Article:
We expect and demand to be tracked. If you walk into a physical store you expect that the sales people pay attention to you. You expect that they notice what kind of products you like. You expect them to look at you and remember your reaction to specific products. You expect them to remember you if you have been there before.
In the physical world you demand to be tracked. When I visit my local Ford dealership I expect that they remember that I drive a Ford Focus. Same with the bank. You demand that the bank assistant remember who you are, your financial history etc. You demand that your hairdresser remembers what kind of style you like.
You demand to be tracked in real life.
But in the online world, the privacy hooligans have created this culture in which people think that tracking is a bad thing. It is not. Tracking is about creating customer satisfaction and optimizing what you have to offer. It is about creating value and relevancy.
I'm not saying that there isn't a privacy problem online, there is! Take the real-life shop analogy from before.
Imagine if I bought a pair of jeans and the sales assistant tweeted:
Thomas @Baekdal just bought a pair of jeans, and they were one size larger than his previous ones.
That is a violation of my privacy. He is not allowed to share what I bought. He is not even allowed to reveal that I visited the store.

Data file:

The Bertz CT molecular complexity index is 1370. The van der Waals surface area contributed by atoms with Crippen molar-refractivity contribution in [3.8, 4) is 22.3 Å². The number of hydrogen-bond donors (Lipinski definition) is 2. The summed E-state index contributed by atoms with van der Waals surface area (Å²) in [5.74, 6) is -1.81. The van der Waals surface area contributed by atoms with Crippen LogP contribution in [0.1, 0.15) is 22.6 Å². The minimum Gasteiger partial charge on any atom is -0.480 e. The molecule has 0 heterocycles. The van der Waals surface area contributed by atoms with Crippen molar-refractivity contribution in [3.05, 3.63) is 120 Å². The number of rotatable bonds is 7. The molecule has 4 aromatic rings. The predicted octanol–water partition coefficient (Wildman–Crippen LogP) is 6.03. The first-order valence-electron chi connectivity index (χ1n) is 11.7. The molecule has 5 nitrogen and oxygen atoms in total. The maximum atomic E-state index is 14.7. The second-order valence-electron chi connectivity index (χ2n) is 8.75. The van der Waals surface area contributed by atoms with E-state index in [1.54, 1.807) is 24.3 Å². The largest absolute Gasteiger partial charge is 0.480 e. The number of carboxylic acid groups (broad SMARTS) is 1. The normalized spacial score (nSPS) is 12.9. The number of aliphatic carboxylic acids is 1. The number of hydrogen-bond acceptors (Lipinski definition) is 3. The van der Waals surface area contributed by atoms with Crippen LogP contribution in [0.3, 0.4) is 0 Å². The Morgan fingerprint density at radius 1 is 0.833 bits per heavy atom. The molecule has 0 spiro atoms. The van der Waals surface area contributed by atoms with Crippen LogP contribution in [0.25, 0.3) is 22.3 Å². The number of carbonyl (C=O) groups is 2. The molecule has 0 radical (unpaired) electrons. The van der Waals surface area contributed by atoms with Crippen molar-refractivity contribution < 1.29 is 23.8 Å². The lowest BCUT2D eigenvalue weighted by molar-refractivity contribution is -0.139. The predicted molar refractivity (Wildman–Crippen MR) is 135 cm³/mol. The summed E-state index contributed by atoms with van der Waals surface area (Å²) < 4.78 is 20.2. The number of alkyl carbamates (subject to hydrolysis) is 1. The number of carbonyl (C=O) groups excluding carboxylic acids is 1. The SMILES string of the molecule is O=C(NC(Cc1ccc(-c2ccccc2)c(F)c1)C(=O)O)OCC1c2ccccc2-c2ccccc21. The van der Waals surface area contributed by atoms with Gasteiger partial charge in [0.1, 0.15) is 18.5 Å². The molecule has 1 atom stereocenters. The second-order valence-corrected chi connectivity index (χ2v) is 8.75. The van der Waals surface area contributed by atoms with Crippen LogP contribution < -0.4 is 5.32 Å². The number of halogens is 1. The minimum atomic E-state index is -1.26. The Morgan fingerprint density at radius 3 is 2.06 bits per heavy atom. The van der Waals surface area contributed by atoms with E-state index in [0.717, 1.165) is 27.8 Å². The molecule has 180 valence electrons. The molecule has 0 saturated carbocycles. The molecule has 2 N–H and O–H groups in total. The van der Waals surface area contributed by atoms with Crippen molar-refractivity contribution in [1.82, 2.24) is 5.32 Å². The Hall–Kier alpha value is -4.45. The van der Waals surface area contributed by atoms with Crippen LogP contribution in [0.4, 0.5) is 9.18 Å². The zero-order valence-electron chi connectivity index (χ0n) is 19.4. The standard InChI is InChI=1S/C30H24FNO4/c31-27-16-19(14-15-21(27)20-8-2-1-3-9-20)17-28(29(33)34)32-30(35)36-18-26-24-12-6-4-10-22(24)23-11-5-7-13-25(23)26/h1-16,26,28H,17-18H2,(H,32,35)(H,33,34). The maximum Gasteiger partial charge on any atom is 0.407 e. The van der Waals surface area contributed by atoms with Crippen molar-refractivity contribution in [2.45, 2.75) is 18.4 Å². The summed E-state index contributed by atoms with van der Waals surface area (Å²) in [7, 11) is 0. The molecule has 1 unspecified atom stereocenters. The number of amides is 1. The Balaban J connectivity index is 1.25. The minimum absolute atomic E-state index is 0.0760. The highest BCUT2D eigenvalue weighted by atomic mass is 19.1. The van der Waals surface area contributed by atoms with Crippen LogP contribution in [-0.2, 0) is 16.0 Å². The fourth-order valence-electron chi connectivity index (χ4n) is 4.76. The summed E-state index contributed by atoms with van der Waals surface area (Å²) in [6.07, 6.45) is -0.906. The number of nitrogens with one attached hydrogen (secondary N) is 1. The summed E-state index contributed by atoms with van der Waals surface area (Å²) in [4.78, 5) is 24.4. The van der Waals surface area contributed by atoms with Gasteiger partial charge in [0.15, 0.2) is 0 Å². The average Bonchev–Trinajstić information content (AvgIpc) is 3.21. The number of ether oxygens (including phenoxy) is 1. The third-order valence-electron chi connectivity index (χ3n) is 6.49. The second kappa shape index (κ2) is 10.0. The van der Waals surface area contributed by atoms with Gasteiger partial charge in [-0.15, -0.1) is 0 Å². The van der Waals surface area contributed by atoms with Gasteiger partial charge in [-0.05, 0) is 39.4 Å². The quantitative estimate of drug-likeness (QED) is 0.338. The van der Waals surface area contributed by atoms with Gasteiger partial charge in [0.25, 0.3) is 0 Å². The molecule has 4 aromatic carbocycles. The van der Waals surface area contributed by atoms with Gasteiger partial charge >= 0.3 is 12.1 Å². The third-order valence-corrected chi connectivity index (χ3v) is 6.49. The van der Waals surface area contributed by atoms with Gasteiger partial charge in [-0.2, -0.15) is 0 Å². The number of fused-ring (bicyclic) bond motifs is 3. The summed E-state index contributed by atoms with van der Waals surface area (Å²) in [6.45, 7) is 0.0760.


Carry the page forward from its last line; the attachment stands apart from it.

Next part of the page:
Sadly, we see a lot of this online. Companies are sharing something about you. It is a problem that is growing with many social services that use sharing to boost their social engagement. It is a problem when companies share (or sells) the tracked data.
I wrote an article about this called, "The First Rule of Privacy." The first (and only) rule of privacy is very simple. It goes like this:
I am the only one who can decide what I want to share!
Nobody else can decide to share something about me without my consent. And you get to say the same thing:
You are the only one who can decide what you want to share!
I cannot decide what you should share, just as you cannot decide what I should share.
Your privacy is being violated when other people decide to share what they know about you. It is not a privacy issue that people know something about you to begin with. Everyone knows something. If you walk by a girl in the street you know what clothes she is wearing. That is not a privacy problem. That is living a life surrounded by other people.
Tracking is not the problem. The problem is that some people share the data without your consent. Tracking, in itself, is an essential tool that we as publishers can use to create a better and more valuable product--which, in turn, provides you with a better experience.
But the privacy hooligans--and the clueless politicians--are confusing the two. And the result is disastrous for publishers.
It is time to take a stand. We need to fight the privacy hooligans. But we need to do it in two ways.
Tracking is not a privacy problem. Sharing personal information is. It is two completely different things.